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This one is a bit tedious in as far as explaining, so here goes. I'm essentially populating a tableView on the iPhone with multiple sections, and potentially multiple rows per section. To my understanding, it's best to have an array of arrays so that you can simply determine how many sections one has by sending a message to the top level array of count, then for rows per section, doing the same for the inner array(s). My data is in the form of a dictionary. One of the key/value pairs in the dictionary determines where it will be displayed on the tableView. An example is the following:

{
  name: "bob",
  location: 3
}
{ 
  name: "jane",
  location: 50
}
{
  name: "chris",
  location: 3
}

In this case I'd have an array with two subarrays. The first subarray would have two dictionaries containing bob and chris since they're both part of location 3. The second subarray would contain jane, since she is in location 50. What's my best bet in Cocoa populate this data structure? A hash table in C would probably do the trick, but I'd rather use the classes available in Cocoa.

Thanks and please let me know if I need to further clarify.

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3 Answers 3

up vote 4 down vote accepted

The following code works: (edit: added my initialization code)

NSArray * arrayOfRecords = [NSArray arrayWithObjects:

    [NSDictionary dictionaryWithObjectsAndKeys:
     @"bob", @"name",
      [NSNumber numberWithInt:3], @"location",  nil],

    [NSDictionary dictionaryWithObjectsAndKeys:
     @"jane", @"name",
      [NSNumber numberWithInt:50], @"location",  nil],

    [NSDictionary dictionaryWithObjectsAndKeys:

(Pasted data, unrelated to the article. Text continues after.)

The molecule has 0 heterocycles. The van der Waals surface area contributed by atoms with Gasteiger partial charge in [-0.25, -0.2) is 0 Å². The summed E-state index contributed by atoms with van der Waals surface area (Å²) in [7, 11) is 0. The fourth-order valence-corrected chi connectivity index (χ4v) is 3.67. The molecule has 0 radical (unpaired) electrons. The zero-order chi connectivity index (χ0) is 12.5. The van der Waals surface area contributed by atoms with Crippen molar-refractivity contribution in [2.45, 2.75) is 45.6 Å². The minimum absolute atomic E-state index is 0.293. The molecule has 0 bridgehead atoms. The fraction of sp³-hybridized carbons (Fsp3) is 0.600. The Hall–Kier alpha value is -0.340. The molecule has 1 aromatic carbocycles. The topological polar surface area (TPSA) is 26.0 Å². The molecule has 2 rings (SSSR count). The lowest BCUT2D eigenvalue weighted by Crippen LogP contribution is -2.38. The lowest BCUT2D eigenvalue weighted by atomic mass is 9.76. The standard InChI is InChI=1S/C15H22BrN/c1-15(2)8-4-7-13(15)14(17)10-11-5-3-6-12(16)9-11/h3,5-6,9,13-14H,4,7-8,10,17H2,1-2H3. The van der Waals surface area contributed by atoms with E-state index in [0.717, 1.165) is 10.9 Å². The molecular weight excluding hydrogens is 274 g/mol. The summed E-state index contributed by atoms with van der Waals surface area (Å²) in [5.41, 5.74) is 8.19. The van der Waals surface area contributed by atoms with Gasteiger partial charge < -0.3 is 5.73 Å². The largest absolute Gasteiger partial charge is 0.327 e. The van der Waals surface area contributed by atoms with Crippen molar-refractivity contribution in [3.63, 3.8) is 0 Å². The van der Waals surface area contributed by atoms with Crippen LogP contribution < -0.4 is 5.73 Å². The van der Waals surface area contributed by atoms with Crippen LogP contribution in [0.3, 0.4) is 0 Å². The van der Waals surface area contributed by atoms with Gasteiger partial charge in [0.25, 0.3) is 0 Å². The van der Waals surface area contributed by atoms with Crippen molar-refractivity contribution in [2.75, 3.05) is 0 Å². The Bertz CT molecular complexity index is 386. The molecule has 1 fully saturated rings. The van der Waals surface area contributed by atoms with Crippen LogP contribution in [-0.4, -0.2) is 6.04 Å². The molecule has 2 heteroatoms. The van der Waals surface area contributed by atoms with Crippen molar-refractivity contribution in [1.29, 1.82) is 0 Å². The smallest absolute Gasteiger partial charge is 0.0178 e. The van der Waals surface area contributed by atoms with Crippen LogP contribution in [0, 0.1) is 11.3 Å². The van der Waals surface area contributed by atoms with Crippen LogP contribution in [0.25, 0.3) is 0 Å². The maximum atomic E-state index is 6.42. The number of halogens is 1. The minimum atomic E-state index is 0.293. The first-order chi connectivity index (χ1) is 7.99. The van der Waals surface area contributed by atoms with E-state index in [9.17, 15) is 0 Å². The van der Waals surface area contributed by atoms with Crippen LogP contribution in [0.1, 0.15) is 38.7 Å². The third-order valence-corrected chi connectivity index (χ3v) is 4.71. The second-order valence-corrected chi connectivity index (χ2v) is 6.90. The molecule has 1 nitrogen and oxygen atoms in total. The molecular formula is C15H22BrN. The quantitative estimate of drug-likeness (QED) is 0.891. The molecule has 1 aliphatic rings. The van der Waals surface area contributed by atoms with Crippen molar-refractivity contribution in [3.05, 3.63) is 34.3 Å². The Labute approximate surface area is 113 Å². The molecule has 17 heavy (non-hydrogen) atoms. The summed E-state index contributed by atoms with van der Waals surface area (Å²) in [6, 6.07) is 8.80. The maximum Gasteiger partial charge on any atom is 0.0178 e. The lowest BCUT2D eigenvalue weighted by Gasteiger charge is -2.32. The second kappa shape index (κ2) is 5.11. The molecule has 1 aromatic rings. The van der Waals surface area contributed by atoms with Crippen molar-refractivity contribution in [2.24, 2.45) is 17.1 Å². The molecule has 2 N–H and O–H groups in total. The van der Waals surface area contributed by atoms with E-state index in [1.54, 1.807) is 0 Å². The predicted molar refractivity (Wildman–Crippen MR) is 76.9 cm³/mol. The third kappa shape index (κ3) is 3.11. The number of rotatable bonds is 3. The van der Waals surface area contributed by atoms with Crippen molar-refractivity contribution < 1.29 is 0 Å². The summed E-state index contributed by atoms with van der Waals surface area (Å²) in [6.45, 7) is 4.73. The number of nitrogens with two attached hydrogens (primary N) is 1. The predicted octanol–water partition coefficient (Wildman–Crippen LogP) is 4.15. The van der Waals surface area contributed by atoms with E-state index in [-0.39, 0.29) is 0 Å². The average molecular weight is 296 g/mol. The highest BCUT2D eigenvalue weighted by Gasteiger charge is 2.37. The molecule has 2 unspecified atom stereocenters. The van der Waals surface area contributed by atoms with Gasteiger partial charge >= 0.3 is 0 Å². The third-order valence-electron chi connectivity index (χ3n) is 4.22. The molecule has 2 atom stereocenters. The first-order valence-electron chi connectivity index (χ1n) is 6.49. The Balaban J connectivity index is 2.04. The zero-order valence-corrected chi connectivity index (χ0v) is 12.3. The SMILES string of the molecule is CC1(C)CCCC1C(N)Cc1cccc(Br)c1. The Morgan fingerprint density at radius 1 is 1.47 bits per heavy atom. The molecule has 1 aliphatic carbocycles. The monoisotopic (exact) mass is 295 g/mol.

@"chris", @"name",
      [NSNumber numberWithInt:3], @"location",  nil],

    nil];

NSMutableDictionary * sections = [NSMutableDictionary dictionary];

for (NSDictionary * record in arrayOfRecords)
{
    id key = [record valueForKey:@"location"];
    NSMutableArray * rows = [sections objectForKey:key];

    if (rows == nil)
    {
        [sections setObject:[NSMutableArray arrayWithObject:record] forKey:key];
    }
    else
    {
        [rows addObject:record];
    }
}

NSArray * sortedKeys = [[sections allKeys] sortedArrayUsingSelector:@selector(compare:)];
NSArray * sortedSections = [sections objectsForKeys:sortedKeys notFoundMarker:@""];

NSLog(@"%@", sortedSections);
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Hey James, that's currently crashing with the message: Terminating app due to uncaught exception 'NSInvalidArgumentException', reason: '*** -[NSCFDictionary setObject:forKey:]: attempt to insert nil key' –  anon Nov 22 '08 at 6:54
    
I now added in the code I used to initialize arrayOfRecords. This compiles and runs for me. –  e.James Nov 22 '08 at 7:06

And NSDictionary is a hash table.

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In Cocoa, it's best to use model objects rather than primitive collections, especially when using Bindings. The dictionaries should certainly be model object, and you may want to turn your inner arrays into model objects as well. (The outer array should stay an array.)

Cocoa Touch doesn't have Bindings, but I find (in Cocoa, as I don't program my iPhone) that model objects make things easier to think about and work with. I recommend you make model objects anyway.

(“Model” refers to Cocoa's “Model-View-Controller” pattern, in which Cocoa provides view and controller objects and you provide the model.)

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What constitutes a model object? A home-grown objective-c class that does not rely on anything in the 'NS' arena? –  e.James Nov 22 '08 at 7:27
    
No. A model object models the user's data; it represents something the user is creating, editing, or otherwise manipulating. developer.apple.com/documentation/Cocoa/Conceptual/ModelObjects –  Peter Hosey Nov 4 '09 at 22:57

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